Every operation involves life risks for both elephants and staffers: PCCF
Lawrence Milton, Times of India
December 6, 2023
The death of Arjuna during an elephant-rescue operation has devastated the
forest staffers, forcing them to pause the operation for a brief period.
“Every operation poses a fresh challenge and carrying out elephant
operations involves life risks for both elephants and staffers. We are
dejected by the incident. Arjuna not just lost his life, but saved the
lives of other staffers involved in the operation,” explained Subhash
Malkhede, PCCF (wildlife) and chief wildlife warden, Karnataka.
Forest officials had launched an operation to rescue elephants and also to
radio-collar troublesome ones early this month.
“The elephant that gored Arjuna to death has returned to the forest. We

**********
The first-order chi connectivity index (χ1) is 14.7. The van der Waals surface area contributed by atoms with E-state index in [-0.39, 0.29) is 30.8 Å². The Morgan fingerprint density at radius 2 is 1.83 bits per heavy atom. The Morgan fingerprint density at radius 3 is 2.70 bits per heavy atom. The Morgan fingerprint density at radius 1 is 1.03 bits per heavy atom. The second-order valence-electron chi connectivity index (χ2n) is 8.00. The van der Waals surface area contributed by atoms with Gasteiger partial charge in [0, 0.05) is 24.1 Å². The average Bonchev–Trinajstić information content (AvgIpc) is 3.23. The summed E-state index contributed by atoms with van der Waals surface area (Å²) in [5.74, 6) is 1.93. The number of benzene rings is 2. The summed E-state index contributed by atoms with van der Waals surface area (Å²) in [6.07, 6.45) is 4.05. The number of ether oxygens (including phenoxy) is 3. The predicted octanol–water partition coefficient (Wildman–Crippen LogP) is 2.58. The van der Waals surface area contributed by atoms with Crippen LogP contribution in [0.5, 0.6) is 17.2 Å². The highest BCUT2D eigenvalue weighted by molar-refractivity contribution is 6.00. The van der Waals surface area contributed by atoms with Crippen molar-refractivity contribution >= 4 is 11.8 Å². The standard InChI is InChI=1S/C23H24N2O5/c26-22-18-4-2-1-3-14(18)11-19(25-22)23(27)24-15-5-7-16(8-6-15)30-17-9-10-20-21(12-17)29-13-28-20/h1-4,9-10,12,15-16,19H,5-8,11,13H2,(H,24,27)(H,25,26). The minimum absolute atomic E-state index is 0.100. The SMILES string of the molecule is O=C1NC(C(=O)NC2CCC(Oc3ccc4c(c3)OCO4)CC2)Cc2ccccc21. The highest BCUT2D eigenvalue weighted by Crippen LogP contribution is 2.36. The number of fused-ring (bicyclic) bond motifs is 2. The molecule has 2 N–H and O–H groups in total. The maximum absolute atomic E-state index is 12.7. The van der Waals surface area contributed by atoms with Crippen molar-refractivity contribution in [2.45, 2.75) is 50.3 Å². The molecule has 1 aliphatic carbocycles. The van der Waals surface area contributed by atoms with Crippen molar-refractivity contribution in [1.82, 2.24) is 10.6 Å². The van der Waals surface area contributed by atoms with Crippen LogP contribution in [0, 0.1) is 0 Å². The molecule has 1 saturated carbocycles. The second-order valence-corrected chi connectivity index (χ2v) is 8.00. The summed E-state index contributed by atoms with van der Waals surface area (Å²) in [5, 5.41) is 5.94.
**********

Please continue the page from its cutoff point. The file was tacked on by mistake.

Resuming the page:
will take a call to resume operation later as mahouts and kavadis are
disheartened by Arjuna’s death,” he said, adding, Karnataka has witnessed
32 human deaths by elephants in the last eight months — between April and
December (till date).
Human-elephant conflicts are high in Mysuru, Kodagu, and Hassan districts,
and, of late in Chikkamagaluru region too, the officer stated.
In the first-ever biggest elephant relocation operation, carried out with
permission from the Union government, the forest department rescued 22
elephants from the region in 2014. Some were relocated to forest, while
others were held in captivity. “Then, Arjuna was part of the rescue
operation that stretched over four months,” said vet Dr DN Nagaraj,
assistant director of Karnataka Sheep and Wool Development Corporation,
Dr Nagaraj was in charge of elephants during the operation then. Dr
Nagaraj, who has the experience of rescuing 85 elephants between 2002 and
2020, said elephant operations are risky. “We can’t predict the behaviour
of wild elephants in such situations, and can’t blame anyone for any
incident happening in the line of duty,” he asserted.